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The fine print with big consequences: multiple stop points in genes are more important than we thought
20 May 2011
IBMC.INEB Associate Laboratory
A fly without an abdomen is the devastating result of a small genetic change discovered by a Portuguese team. When you remove the stop-signal from a fruit fly gene, the flies suffer developmental abnormalities and die. An article, published today in The EMBO Journal by IBMC investigators shows that it matters which of the two polo gene stop-signals cells use. And that losing the second one leads to severe problems with normal development and eventually, death.
For genetic material to be decoded successfully, the genome carries signals or marks, a type of punctuation. These show the machinery of the cell where genes start and stop when they are copying the nuclear genetic material into messenger RNAs that carry information to the protein factories to make the constituents of the cell. During the de-codification of the genes there is a small mark – named a polyadenylation signal - that indicates to the cell “the message ends here” or “the full stop of genes”, explains Alexandra Moreira3, who coordinated the research team. The work also involved two other groups: one at the IBMC, led by Claudio Sunkel and the other at the University of Oxford, led by Nicholas Proudfoot, who discovered polyadenylation signals more than 30 years ago.
However, the majority of genes have more than one stop-signal. Many researchers have tried to understand why this signal is often duplicated and how multiple stop-signals are read. At first it was thought that multiple signals ensure a definite stop and avoid the situation where a cell misses the first and continues to make a copy indefinitely with potentially serious consequences. Recent cellular studies have allowed us to understand that there is a correlation between the use of a particular full stop and cancer. However, so far these studies had only looked at these multiple polyadenylation signals in cells, not permitting the analysis of their effect on the whole organism.
What the Portuguese team did was to look for the first time at what effect alternative full stops in a gene could have at a whole organism level using the fruit fly as a model system. They used a gene, polo, with two possible polyadenylation signals, a gene which has a key role in cell division, is strongly associated with various forms of cancer and which has been considered as a target for gene therapy. The polo gene is the founder of a protein kinase family that was firstly identified by members of the research team.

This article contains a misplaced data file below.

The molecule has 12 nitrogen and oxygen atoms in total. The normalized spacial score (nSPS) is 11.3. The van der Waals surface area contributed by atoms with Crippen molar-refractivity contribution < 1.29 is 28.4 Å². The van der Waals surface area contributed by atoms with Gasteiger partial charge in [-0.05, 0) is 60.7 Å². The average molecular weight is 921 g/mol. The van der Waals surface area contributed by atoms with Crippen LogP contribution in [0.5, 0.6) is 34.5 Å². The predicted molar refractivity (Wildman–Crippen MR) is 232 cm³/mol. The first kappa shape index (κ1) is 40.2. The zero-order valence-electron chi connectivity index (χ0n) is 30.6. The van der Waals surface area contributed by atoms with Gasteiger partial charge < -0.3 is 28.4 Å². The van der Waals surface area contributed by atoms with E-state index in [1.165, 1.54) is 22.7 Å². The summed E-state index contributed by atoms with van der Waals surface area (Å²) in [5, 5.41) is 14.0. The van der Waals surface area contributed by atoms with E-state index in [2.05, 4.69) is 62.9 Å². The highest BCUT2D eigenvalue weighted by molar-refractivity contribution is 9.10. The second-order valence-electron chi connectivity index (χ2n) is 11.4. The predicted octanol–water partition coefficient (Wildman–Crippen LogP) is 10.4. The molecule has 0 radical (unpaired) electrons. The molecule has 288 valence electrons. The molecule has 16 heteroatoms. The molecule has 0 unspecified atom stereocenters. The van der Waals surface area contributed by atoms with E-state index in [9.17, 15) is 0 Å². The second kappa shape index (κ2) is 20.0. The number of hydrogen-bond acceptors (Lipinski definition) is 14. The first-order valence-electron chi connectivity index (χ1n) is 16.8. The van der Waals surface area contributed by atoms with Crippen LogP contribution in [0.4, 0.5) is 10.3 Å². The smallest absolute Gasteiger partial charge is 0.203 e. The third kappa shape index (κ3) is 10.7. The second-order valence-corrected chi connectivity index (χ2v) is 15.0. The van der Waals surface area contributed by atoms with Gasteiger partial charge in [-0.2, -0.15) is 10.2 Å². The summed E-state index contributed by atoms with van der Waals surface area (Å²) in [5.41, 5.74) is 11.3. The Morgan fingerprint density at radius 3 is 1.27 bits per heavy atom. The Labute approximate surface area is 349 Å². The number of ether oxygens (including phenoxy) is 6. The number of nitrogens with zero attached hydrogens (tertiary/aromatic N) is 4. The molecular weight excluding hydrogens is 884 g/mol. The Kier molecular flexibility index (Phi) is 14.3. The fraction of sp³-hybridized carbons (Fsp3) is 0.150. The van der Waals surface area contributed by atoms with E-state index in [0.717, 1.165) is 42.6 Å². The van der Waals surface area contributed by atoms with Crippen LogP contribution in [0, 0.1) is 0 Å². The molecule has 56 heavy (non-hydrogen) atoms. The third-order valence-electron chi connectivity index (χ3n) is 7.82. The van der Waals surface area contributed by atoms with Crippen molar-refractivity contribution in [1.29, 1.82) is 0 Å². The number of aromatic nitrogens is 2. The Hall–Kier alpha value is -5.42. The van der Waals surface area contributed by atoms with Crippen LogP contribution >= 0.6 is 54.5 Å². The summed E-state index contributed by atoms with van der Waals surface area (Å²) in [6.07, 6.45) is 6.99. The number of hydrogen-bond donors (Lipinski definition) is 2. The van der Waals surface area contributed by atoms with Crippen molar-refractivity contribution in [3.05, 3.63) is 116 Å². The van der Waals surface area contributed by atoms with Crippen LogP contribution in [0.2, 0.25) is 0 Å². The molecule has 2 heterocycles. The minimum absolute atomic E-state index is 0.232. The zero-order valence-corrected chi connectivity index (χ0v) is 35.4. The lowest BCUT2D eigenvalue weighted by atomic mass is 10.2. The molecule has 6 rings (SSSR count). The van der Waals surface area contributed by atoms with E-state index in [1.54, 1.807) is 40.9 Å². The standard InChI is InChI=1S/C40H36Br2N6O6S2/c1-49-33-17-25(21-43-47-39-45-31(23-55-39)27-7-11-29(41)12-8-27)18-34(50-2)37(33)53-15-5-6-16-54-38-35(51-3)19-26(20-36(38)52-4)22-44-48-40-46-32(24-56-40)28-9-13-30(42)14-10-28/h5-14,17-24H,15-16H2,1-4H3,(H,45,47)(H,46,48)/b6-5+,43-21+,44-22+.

The results were surprising and more dramatic than they could have expected: “when we make the fly using only the first stop-signal the effect is lethal” confirmed Alexandra Moreira. It seems that the presence of both full stop marks “allows more effective regulation of the levels of the resulting proteins”. The authors state that the research findings are still more important at another level, they provide a solid basis to explain the dynamics of producing different RNAs within an organism.
The major novel finding of this work is “to show for the first time in a living organism the function of these genetic signatures and the serious physiological consequences that mutations in these signals can have. Our work opens new possibilities of targets for the development of gene therapy in the future”, explain the authors.
Abdomen of the normal fruit fly (left) and without the termination signal (full stop) (middle and right)
A normal fly (left) and one of the few survivors that did not have the full stop in the polo gene (right).